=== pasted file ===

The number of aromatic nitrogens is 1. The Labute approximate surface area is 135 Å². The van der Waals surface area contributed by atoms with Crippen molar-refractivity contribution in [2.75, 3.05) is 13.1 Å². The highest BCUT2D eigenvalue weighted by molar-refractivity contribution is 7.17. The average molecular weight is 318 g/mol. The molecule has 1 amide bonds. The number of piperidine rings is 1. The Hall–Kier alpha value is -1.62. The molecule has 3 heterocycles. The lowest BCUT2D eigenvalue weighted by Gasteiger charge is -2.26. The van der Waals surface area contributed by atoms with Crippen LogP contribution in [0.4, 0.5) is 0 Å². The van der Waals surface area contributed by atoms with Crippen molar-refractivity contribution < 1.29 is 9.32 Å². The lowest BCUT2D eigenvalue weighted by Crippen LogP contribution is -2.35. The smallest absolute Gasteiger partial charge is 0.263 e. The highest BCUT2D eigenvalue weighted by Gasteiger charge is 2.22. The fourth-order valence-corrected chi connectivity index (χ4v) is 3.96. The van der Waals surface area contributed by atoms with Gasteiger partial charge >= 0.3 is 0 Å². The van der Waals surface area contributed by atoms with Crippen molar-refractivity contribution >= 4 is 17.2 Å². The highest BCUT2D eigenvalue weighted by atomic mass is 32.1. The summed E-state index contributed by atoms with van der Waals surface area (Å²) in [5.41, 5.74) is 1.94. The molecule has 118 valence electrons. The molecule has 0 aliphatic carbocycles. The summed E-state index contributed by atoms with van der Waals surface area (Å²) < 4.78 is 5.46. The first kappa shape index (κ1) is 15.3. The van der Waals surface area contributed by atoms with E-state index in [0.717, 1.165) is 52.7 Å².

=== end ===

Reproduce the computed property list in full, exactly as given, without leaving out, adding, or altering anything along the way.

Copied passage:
The number of aromatic nitrogens is 1. The Labute approximate surface area is 135 Å². The van der Waals surface area contributed by atoms with Crippen molar-refractivity contribution in [2.75, 3.05) is 13.1 Å². The highest BCUT2D eigenvalue weighted by molar-refractivity contribution is 7.17. The average molecular weight is 318 g/mol. The molecule has 1 amide bonds. The number of piperidine rings is 1. The Hall–Kier alpha value is -1.62. The molecule has 3 heterocycles. The lowest BCUT2D eigenvalue weighted by Gasteiger charge is -2.26. The van der Waals surface area contributed by atoms with Crippen LogP contribution in [0.4, 0.5) is 0 Å². The van der Waals surface area contributed by atoms with Crippen molar-refractivity contribution < 1.29 is 9.32 Å². The lowest BCUT2D eigenvalue weighted by Crippen LogP contribution is -2.35. The smallest absolute Gasteiger partial charge is 0.263 e. The highest BCUT2D eigenvalue weighted by Gasteiger charge is 2.22. The fourth-order valence-corrected chi connectivity index (χ4v) is 3.96. The van der Waals surface area contributed by atoms with Gasteiger partial charge >= 0.3 is 0 Å². The van der Waals surface area contributed by atoms with Crippen molar-refractivity contribution >= 4 is 17.2 Å². The highest BCUT2D eigenvalue weighted by atomic mass is 32.1. The summed E-state index contributed by atoms with van der Waals surface area (Å²) in [5.41, 5.74) is 1.94. The molecule has 118 valence electrons. The molecule has 0 aliphatic carbocycles. The summed E-state index contributed by atoms with van der Waals surface area (Å²) < 4.78 is 5.46. The first kappa shape index (κ1) is 15.3. The van der Waals surface area contributed by atoms with E-state index in [0.717, 1.165) is 52.7 Å².